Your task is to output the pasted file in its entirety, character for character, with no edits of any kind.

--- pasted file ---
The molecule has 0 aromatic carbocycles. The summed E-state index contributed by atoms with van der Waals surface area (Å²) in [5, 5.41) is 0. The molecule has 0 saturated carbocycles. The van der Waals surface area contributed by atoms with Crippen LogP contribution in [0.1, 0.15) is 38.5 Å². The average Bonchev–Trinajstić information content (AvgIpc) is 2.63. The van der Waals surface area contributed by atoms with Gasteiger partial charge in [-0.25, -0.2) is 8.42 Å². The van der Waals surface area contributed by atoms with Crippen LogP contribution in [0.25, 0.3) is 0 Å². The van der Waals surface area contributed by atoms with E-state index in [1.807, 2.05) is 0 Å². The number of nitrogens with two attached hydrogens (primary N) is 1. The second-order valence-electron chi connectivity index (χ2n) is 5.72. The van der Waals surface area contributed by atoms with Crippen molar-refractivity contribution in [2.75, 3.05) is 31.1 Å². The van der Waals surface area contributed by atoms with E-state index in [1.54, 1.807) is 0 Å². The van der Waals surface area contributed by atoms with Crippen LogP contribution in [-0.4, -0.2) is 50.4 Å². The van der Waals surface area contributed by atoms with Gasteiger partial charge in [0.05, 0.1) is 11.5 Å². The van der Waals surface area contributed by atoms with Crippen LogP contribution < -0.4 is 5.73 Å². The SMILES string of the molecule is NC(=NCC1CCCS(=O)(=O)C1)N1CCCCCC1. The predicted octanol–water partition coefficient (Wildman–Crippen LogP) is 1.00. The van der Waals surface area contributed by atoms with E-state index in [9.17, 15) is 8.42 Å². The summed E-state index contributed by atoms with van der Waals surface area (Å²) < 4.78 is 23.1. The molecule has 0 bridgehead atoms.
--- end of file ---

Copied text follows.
The molecule has 0 aromatic carbocycles. The summed E-state index contributed by atoms with van der Waals surface area (Å²) in [5, 5.41) is 0. The molecule has 0 saturated carbocycles. The van der Waals surface area contributed by atoms with Crippen LogP contribution in [0.1, 0.15) is 38.5 Å². The average Bonchev–Trinajstić information content (AvgIpc) is 2.63. The van der Waals surface area contributed by atoms with Gasteiger partial charge in [-0.25, -0.2) is 8.42 Å². The van der Waals surface area contributed by atoms with Crippen LogP contribution in [0.25, 0.3) is 0 Å². The van der Waals surface area contributed by atoms with E-state index in [1.807, 2.05) is 0 Å². The number of nitrogens with two attached hydrogens (primary N) is 1. The second-order valence-electron chi connectivity index (χ2n) is 5.72. The van der Waals surface area contributed by atoms with Crippen molar-refractivity contribution in [2.75, 3.05) is 31.1 Å². The van der Waals surface area contributed by atoms with E-state index in [1.54, 1.807) is 0 Å². The van der Waals surface area contributed by atoms with Crippen LogP contribution in [-0.4, -0.2) is 50.4 Å². The van der Waals surface area contributed by atoms with Gasteiger partial charge in [0.05, 0.1) is 11.5 Å². The van der Waals surface area contributed by atoms with Crippen LogP contribution < -0.4 is 5.73 Å². The SMILES string of the molecule is NC(=NCC1CCCS(=O)(=O)C1)N1CCCCCC1. The predicted octanol–water partition coefficient (Wildman–Crippen LogP) is 1.00. The van der Waals surface area contributed by atoms with E-state index in [9.17, 15) is 8.42 Å². The summed E-state index contributed by atoms with van der Waals surface area (Å²) < 4.78 is 23.1. The molecule has 0 bridgehead atoms.